Pulling Hill always seemed like an odd name to me. It turns out that pulling contests were often run between cars in the early days of same. Maybe some of those contests involved pulling something, but this one was all about a hill climb.
It seems that a car salesman from Boise (even then a metropolis that engendered great suspicion in rural parts of the state) walked into Rasumus Hansen’s 3A Garage in Blackfoot. A disagreement ensued over which car was better at climbing hills, the salesman’s car or Rass Hansen’s car. Sadly, the make and model of each is lost to history or we could take side bets.
They set a day for the contest and agreed that the winner would receive $100 from the loser. When the day came a large crowd was on hand to witness the event. Leading up to the main event a few other cars tried the hill with varying results. Rass Hansen went first in the main climb, getting only part-way up the hill. The man from Boise chugged all the way to the top in his car. However, upon inspection, it turned out the Boise man had modified his car for the occasion, something explicitly forbidden in the bet. Hansen’s car was declared the winner by default and the reputation of people from Boise dropped another notch.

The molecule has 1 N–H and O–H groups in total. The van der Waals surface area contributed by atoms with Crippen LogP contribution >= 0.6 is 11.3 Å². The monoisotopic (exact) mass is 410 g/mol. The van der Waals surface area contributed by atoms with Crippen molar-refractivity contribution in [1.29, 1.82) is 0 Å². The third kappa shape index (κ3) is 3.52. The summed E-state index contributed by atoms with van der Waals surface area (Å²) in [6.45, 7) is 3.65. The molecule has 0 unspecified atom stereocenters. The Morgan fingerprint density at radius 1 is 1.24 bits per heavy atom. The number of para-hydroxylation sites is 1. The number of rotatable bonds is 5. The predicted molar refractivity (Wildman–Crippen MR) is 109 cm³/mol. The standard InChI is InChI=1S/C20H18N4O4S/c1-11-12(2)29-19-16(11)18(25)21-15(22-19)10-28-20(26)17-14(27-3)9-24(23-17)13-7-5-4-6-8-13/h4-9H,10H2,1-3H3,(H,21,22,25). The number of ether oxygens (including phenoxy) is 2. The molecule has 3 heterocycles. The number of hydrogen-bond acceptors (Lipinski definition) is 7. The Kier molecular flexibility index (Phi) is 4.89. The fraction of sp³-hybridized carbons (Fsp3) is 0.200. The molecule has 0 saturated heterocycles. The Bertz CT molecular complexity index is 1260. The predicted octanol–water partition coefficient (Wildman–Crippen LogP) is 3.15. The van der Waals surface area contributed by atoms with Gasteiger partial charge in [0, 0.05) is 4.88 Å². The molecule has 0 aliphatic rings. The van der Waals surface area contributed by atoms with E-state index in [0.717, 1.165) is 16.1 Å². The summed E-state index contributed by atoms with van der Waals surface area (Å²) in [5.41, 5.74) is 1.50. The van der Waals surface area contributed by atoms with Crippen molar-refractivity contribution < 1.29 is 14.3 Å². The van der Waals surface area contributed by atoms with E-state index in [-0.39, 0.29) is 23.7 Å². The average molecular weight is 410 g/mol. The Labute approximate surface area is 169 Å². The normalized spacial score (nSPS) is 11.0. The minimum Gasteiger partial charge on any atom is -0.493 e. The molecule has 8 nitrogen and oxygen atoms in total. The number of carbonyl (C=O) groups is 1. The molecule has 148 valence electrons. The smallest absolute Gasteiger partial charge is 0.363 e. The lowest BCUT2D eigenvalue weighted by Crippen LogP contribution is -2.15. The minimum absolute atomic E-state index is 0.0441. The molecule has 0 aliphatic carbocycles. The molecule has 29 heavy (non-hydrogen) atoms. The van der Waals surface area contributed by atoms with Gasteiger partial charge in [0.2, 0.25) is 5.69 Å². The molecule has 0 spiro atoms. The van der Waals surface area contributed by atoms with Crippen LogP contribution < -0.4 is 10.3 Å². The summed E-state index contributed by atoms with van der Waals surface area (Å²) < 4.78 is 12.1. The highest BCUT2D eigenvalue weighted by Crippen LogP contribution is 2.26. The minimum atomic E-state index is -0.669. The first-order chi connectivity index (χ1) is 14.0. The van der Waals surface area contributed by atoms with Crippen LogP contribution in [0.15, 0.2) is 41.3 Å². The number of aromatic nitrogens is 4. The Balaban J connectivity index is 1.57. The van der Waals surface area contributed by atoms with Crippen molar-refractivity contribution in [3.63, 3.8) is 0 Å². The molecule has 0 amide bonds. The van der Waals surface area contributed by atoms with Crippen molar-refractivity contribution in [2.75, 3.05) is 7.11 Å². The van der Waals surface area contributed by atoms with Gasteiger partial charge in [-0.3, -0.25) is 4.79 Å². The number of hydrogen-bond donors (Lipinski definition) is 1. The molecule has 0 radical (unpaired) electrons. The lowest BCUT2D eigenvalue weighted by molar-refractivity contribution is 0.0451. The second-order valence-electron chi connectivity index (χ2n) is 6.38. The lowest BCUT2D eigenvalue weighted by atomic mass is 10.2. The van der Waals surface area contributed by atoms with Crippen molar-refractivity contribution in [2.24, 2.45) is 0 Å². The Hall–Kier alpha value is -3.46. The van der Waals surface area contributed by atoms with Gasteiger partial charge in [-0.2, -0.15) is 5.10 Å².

From that day forward, the steep hill on Presto Bench became Pulling Hill. Many more matches of automobile fitness followed, as did motorcycle races, bucking horse contests, and submarine races. That last is actually a local term for necking more appropriately applied when the occupants of an automobile were parked near the Firth River Bottoms overlooking the Snake River, but the sport was much the same.
Pulling Hill became a county recreation site in 1970. The official name for the 25.5 acre site is Presto Park.
Thanks to Snake River Echoes, the quarterly publication of the Upper Snake River Valley Historical Society for much of the information in this post, found in the Spring 1985 edition in an article by Ruby Hansen Hanft.